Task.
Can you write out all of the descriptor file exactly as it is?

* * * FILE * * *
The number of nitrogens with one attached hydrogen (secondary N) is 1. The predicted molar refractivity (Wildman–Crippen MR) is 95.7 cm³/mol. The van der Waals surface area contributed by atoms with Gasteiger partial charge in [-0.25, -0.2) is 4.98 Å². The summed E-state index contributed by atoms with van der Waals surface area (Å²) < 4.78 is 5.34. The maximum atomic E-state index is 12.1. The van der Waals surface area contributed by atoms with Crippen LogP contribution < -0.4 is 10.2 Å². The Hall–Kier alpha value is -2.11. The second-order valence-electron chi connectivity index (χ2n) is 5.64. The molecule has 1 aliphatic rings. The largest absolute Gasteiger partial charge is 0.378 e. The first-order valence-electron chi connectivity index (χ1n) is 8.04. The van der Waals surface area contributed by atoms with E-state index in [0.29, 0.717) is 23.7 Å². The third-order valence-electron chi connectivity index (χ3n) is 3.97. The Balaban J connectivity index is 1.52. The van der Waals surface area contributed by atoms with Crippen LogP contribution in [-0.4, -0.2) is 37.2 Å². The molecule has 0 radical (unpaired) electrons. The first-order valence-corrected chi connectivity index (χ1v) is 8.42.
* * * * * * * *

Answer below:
The number of nitrogens with one attached hydrogen (secondary N) is 1. The predicted molar refractivity (Wildman–Crippen MR) is 95.7 cm³/mol. The van der Waals surface area contributed by atoms with Gasteiger partial charge in [-0.25, -0.2) is 4.98 Å². The summed E-state index contributed by atoms with van der Waals surface area (Å²) < 4.78 is 5.34. The maximum atomic E-state index is 12.1. The van der Waals surface area contributed by atoms with Crippen LogP contribution < -0.4 is 10.2 Å². The Hall–Kier alpha value is -2.11. The second-order valence-electron chi connectivity index (χ2n) is 5.64. The molecule has 1 aliphatic rings. The largest absolute Gasteiger partial charge is 0.378 e. The first-order valence-electron chi connectivity index (χ1n) is 8.04. The van der Waals surface area contributed by atoms with E-state index in [0.29, 0.717) is 23.7 Å². The third-order valence-electron chi connectivity index (χ3n) is 3.97. The Balaban J connectivity index is 1.52. The van der Waals surface area contributed by atoms with Crippen LogP contribution in [-0.4, -0.2) is 37.2 Å². The molecule has 0 radical (unpaired) electrons. The first-order valence-corrected chi connectivity index (χ1v) is 8.42.